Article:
... with thy own self. O king, even this is the final end of all living creatures. Everything massed together ends in destruction; everything that gets high is sure to fall down. Union is certain to end in separation; life is sure to end in death. The destroyer, O Bharata, drags both the hero and the coward. Why then, O bull amongst Kshatriyas, should not Kshatriyas engage in battle? He that does not fight is seen to escape with life. When, however, one's time comes, O king, one ...
— The Mahabharata of Krishna-Dwaipayana Vyasa, Volume 3 - Books 8, 9, 10, 11 and 12 • Unknown

... was more illustrious than that of any of his predecessors, so was his birth more abject and obscure. The strong claims of merit and of violence had frequently superseded the ideal prerogatives of nobility; but a distinct line of separation was hitherto preserved between the free and the servile part of mankind. The parents of Diocletian had been slaves in the house of Anulinus, a Roman senator; nor was he himself distinguished by any other name than that which he derived from ...
— The History of The Decline and Fall of the Roman Empire - Volume 1 • Edward Gibbon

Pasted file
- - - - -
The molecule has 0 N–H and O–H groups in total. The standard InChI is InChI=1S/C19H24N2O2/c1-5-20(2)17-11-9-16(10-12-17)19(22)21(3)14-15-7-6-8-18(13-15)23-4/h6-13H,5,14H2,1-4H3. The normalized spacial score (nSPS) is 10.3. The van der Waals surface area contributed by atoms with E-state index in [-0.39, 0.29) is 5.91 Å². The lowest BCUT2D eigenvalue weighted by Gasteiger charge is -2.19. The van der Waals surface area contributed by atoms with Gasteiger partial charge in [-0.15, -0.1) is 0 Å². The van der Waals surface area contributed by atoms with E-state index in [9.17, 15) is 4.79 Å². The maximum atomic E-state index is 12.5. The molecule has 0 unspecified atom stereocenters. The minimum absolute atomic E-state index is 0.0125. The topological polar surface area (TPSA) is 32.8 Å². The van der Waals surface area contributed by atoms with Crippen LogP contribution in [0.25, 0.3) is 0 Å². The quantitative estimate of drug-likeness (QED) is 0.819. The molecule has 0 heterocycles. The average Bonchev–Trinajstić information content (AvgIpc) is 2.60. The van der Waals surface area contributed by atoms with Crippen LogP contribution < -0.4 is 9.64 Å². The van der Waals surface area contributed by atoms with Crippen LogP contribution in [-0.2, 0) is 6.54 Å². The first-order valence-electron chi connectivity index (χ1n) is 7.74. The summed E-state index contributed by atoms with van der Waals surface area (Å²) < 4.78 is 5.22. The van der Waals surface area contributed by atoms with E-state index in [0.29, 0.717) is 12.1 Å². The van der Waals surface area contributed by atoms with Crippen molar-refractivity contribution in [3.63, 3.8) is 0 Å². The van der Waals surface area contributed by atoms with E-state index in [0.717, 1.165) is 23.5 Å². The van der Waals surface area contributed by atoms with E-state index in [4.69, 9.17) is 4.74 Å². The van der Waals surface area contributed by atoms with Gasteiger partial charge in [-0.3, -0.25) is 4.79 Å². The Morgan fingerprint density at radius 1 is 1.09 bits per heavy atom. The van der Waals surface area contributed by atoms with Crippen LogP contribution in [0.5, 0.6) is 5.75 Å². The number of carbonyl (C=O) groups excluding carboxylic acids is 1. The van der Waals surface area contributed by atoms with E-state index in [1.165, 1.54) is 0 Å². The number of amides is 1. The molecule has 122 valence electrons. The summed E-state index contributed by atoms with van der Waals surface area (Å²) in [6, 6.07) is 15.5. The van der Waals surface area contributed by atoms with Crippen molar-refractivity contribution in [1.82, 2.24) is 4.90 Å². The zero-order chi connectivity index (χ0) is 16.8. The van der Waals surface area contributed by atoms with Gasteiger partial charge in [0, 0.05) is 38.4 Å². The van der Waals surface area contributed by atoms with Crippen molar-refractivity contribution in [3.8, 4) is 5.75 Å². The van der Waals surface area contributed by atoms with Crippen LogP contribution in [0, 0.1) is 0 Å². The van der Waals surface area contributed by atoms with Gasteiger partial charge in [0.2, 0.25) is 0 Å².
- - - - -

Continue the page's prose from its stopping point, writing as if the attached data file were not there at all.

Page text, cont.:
... from business could desire to possess himself or to share with his friends. The garden was one of those old-fashioned paradises which hardly exist any longer except as memories of our childhood: no finical separation between flower and kitchen garden there; no monotony of enjoyment for one sense to the exclusion of another; but a charming paradisiacal mingling of all that was pleasant to the eyes and good for food. The rich flower-border running ...
— Scenes of Clerical Life • George Eliot

... Mrs. Harrington and the General together, for I knew that she would wish to be alone with him to receive his farewell; for it was so seldom that he left her, and her nerves were so fragile and excitable from long illness, that this brief separation and journey were matters ...